The third in a series, MoMo & Coco will continue to attempt to debunk the myth that “fortune cookies” and “banana fritters” are a “Chinese” dessert, or worse, that they are the be-all and end-all of Chinese desserts — as tragically believed and opined by so-called professional food writers (here and here). We have reviewed yum cha desserts in Melbourne, as well as Chinese New Year desserts. To mark the Chinese community’s Mid Autumn Festival, we bring you a brief introduction to the Chinese dessert that is the mooncake. Note that a more detailed review on mooncakes will shortly follow.
Mooncakes in Melbourne (月饼)
What does a mooncake actually taste like?
It is certainly hard to place. Think savoury with a whisper of sweet tones encased in an unquestionably dense, sometimes circular, sometimes square, sometimes octagonal creation. The outer layer of the mooncake is a hardened crust made from a labour-intensive process of mixing sugar, flour, oil and lard. It is is not flaky or buttery, but slightly chewy. Its surface is usually glossy and a golden-brown colour, stamped with the typical symbols for peace, good luck, prosperity, longevity etc that are considered auspicious in Chinese custom, or alternatively, with intricately formed floral, bird or fish designs. The inner layer of the mooncake varies. The most traditional type of mooncakes are composed of a red bean or white or yellow lotus paste, and especially in Hong Kong and Guangdong, are centred with multiple salted egg yolks. In Australia, most mooncakes on offer do not incorporate a yolk component, probably because of Australian Customs & Quarantine’s (overly) strict (dare we say, arbitrary?) regulations. Increasingly, in Hong Kong especially, there has been greater experimentation with flavours (look out for our “Hong Kong Mooncakes” review coming soon). In general though, mooncake flavours are muted. Usually, one does not eat more than an eighth of the mooncake at a time. With strong Chinese tea. If you insist though, one mooncake has about the same amount of calories as two meals so would be certainly be an indulgent meal replacement idea! Below is a recently-purchased box of mooncakes from a Chinese grocery store in Melbourne’s south-east/east.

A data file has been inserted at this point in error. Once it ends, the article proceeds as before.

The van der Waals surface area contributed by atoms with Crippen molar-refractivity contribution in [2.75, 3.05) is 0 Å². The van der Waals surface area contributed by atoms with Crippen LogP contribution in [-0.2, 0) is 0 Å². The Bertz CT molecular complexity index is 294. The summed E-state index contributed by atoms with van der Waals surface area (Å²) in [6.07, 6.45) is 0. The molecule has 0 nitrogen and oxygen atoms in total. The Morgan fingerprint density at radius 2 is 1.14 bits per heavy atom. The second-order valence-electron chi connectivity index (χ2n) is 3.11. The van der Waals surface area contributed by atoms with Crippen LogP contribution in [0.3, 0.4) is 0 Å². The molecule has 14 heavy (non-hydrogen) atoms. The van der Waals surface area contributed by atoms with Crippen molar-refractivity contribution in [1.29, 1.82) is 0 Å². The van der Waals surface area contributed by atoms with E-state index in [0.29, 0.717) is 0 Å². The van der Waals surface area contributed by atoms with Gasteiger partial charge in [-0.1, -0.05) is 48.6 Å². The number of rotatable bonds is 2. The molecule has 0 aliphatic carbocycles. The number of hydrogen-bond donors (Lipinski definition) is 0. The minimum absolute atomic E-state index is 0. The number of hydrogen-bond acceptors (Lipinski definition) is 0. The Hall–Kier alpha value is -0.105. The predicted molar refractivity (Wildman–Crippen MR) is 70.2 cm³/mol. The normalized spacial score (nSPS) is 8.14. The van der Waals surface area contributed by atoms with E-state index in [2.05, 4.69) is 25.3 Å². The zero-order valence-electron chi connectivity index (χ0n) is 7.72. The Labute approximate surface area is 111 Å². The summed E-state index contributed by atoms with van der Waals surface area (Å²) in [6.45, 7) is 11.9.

The mooncake below is a slight twist on the classical Cantonese-style mooncake: “Green Tea with a heart of Red Bean.”
The mooncake below brings a touch of South-East Asia to the mooncake: “Pandan with a heart of White Lotus.“
The mooncake below is a “Sweet Potato” mooncake, a mooncake filling much-loved especially in the northern aspects of China.
The mooncake below is a version of the “snowy skin mooncake,” which is gaining popularity in the Hong Kong and Singaporean Chinese community. The crust of the mooncake is made of glutinous rice (instead of the usual sugar, flour, lard and oil mixture) and is considered to be “healthier.” It is often served freezer-cold instead of at room temperature, and does not have as long a shelf life as the traditional golden-brown coloured mooncakes. The inside layer of the mooncake below is a “Mung Bean with heart of Water Chestnut.”
Where to find mooncakes in Melbourne?
We have yet to come across a Chinese restaurant in Melbourne that makes this delicacy in-house. For now therefore, dessert-lovers have three options:
1. Visit a local Chinese grocery store
2. Order online or do a “sneaky import” from overseas
3. Acquire a very patient, old Chinese grandmother 🙂
So dessert lovers, have you tried a mooncake before? If so, what is your favourite mooncake flavour?